What struck me most, however, was the lucidity with which Patrick explained the importance of self-compassion. The funny thing is namely that compassion is not about us, and self-compassion helps us to develop the strength so that we're able to let go of our self-importance and actually realise this attitude. He said that self-compassion takes care of several things. First, it allows us to avoid the trap of self-criticism, which brings us down and thereby depletes us of the resources to have compassion for others. Another trap to avoid is to avoid certain things by focusing on others. When we focus on others from that space, the issues we have ourselves prevent us from having the space to embrace others' suffering. In fact, sometimes we can use compassion for others to boost our ego, and we get stuck in a romance of compassion. When you have really practised self-compassion, you can eventually become like air, which allows itself to be breathed by everyone. I thought that was a wonderful image!
When we practise self-compassion, it also helps us to realize our common humanity, and we see how we are all suffering to some extent. We all have little control over our lives. This avoids us turning the compassion we feel into pity, which has a sense of condescension. Instead of pity, we realize that we all go through good times and bad times, and we all have lots of thoughts and emotions and unskilful actions that cause a lot of suffering.In addition to ensuring that compassion for others doesn't go awry, self-compassion also has some scientifically-proven benefits. It results in greater social connectedness and greater resilience. It also reduces anger.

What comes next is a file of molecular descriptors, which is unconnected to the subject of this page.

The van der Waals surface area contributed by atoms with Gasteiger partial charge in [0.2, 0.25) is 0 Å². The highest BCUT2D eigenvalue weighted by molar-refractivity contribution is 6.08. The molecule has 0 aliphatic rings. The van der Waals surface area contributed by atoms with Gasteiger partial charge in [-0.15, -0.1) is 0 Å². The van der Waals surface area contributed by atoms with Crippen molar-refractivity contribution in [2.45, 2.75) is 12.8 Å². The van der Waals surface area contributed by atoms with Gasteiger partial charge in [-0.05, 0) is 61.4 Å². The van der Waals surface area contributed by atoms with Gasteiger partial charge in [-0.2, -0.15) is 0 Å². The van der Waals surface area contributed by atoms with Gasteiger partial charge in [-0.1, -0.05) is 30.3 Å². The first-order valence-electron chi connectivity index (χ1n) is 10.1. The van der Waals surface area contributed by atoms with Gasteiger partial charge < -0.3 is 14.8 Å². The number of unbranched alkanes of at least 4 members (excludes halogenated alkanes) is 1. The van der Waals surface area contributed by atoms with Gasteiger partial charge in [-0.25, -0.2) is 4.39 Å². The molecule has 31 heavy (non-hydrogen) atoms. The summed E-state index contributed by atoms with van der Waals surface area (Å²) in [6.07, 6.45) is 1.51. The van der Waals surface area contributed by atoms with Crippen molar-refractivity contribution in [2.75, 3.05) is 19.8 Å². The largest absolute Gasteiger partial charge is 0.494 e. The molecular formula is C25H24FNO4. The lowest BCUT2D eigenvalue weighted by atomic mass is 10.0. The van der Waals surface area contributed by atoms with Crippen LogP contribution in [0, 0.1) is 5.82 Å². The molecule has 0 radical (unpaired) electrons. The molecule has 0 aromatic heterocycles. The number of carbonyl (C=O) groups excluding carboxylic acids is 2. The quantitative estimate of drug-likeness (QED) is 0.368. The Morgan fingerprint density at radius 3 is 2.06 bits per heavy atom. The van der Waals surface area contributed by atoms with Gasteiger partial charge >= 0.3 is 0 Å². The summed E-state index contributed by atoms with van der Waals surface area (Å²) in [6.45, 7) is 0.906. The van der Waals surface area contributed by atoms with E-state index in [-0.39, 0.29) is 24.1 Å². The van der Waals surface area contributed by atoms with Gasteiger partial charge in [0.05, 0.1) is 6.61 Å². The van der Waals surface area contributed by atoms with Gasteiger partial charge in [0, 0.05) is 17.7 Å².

Now how do you actually practise self-compassion? One technique that's described in the Tibetan Book of Living and Dying is self-tonglen. In this practice you divide yourself into A and B: A is the part of you that has been hurt and B is a very understanding part of you. You imagine B breathes in the suffering of A with lots of compassion and understanding and without any judgment, and then breathes out all love and compassion and healing as a nurturing white light. As this process continues, you consider that the A aspect of you is actually healed. Another technique that Patrick introduced us to was writing a letter to yourself. You would write this letter from the perspective of a spiritual and understanding figure, and it would be about an understanding and sympathy for all your feelings of not being good enough, your tiredness, your frustration. In all that understanding, these feelings have nothing left to do except to disappear. This understanding figure would show you how all these frustrations are merely a state of mind, so you no longer need to be overwhelmed by them.
Finally, Patrick also gave us some homework to in fact practise for the rest of our lives. I felt it is probably worth sharing, because it may be helpful to most of us:
- Practise loving kindness every day until your death
- Find every day something to be grateful for
- Be kind to yourself, and notice when other people are kind too
- Do every other day something kind
Although pretty challenging, I think those homeworks are a wonderful aspiration and inspiration. And as Patrick said, "compassion brings us confidence and gives us a calm mind."